Atoms are another data type in LFE. They are words, for example
ok. Atoms are similar to symbols in Lisp except that are simply names, nothing else. They are not like variables which can have a value.
Enter the next program (file:
tut4.lfe) which could be useful for converting from inches to centimetres and vice versa:
(defmodule tut4 (export (convert 2))) (defun convert ((m 'inch) (/ m 2.54)) ((n 'centimetre) (* n 2.54)))
Compile and test:
lfe> (c "tut4.lfe") #(module tut4) lfe> (tut4:convert 3 'inch) 1.1811023622047243 lfe> (tut4:convert 7 'centimetre) 17.78
Notice that atoms and variables look the same so we have to tell LFE when we want it to be an atom. We do this by quoting the atom with a
', for example
'centimetre. We have to do this both when we use it as argument in a function definition and when we use it when calling a function, otherwise LFE will assume that it is a variable.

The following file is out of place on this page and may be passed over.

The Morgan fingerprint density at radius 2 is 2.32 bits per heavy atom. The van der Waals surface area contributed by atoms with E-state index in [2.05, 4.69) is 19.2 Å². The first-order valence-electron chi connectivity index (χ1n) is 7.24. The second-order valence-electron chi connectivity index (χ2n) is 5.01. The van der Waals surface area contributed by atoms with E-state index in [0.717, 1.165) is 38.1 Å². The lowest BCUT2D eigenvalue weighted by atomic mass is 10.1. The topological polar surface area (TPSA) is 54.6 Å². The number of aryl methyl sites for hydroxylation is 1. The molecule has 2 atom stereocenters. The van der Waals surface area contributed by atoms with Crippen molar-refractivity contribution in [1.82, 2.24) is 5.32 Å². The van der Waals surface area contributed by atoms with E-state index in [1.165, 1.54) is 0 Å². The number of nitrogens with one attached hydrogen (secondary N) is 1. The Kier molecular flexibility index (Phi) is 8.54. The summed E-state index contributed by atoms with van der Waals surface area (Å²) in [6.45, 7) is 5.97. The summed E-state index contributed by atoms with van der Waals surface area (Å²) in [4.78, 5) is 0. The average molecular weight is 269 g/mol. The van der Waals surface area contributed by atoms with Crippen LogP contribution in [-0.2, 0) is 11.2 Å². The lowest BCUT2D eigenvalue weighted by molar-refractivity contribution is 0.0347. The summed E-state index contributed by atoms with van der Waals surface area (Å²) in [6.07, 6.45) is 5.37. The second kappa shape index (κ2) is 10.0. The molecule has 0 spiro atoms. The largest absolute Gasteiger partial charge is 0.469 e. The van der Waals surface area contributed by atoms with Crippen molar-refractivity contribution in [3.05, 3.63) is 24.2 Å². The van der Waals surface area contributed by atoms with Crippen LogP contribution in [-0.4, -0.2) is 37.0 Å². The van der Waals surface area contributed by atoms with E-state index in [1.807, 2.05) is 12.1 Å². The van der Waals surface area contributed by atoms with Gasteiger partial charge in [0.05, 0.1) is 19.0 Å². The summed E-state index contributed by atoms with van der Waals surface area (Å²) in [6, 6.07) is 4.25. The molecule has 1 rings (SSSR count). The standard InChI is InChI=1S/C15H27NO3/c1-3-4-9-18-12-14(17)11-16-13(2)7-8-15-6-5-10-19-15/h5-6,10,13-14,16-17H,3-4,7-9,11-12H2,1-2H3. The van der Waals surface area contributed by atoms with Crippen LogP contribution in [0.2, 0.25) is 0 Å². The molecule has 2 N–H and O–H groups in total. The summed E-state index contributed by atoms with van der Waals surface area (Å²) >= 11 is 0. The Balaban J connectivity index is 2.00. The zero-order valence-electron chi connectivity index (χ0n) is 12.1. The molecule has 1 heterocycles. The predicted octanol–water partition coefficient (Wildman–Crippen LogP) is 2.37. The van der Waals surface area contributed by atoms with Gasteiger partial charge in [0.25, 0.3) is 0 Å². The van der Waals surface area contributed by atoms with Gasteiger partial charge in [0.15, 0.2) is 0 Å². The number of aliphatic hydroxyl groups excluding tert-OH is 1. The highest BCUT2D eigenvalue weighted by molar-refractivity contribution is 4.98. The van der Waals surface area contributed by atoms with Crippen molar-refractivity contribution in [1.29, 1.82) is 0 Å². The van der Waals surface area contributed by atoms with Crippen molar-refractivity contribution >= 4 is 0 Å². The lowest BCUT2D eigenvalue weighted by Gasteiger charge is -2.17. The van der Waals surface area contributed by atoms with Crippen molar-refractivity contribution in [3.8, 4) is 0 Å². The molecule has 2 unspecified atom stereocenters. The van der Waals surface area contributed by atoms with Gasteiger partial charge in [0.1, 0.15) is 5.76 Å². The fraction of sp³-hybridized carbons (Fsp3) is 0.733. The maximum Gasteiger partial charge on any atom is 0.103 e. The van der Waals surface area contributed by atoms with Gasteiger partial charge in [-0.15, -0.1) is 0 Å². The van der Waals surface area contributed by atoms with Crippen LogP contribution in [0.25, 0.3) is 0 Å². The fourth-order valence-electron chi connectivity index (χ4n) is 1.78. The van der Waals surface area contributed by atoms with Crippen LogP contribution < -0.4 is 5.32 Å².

Also notice that we have introduced decimals (floating point numbers) without any explanation, but I guess you can cope with that.
See what happens if I enter something other than centimetre or inch in the convert function:
lfe> (tut4:convert 3 'miles) exception error: function_clause in (: tut4 convert 3 miles)
The two parts of the convert function are called its clauses. Here we see that
miles is not part of either of the clauses. The LFE system can't match either of the clauses so we get an error message
function_clause. The shell formats the error message nicely, but to see the actual error tuple we can do:
lfe> (catch (tut4:convert 3 'miles)) #(EXIT #(function_clause (#(tut2 convert (3 miles) (#(file "./tut2.lfe") #(line 4))) #(lfe_eval eval_expr 2 (#(file "src/lfe_eval.erl") #(line 160))) #(lfe_shell eval_form_1 2 (#(file "src/lfe_shell.erl") #(line 268))) #(lists foldl 3 (#(file "lists.erl") #(line 1261))) #(lfe_shell server_loop 1 (#(file "src/lfe_shell.erl") #(line 101))))))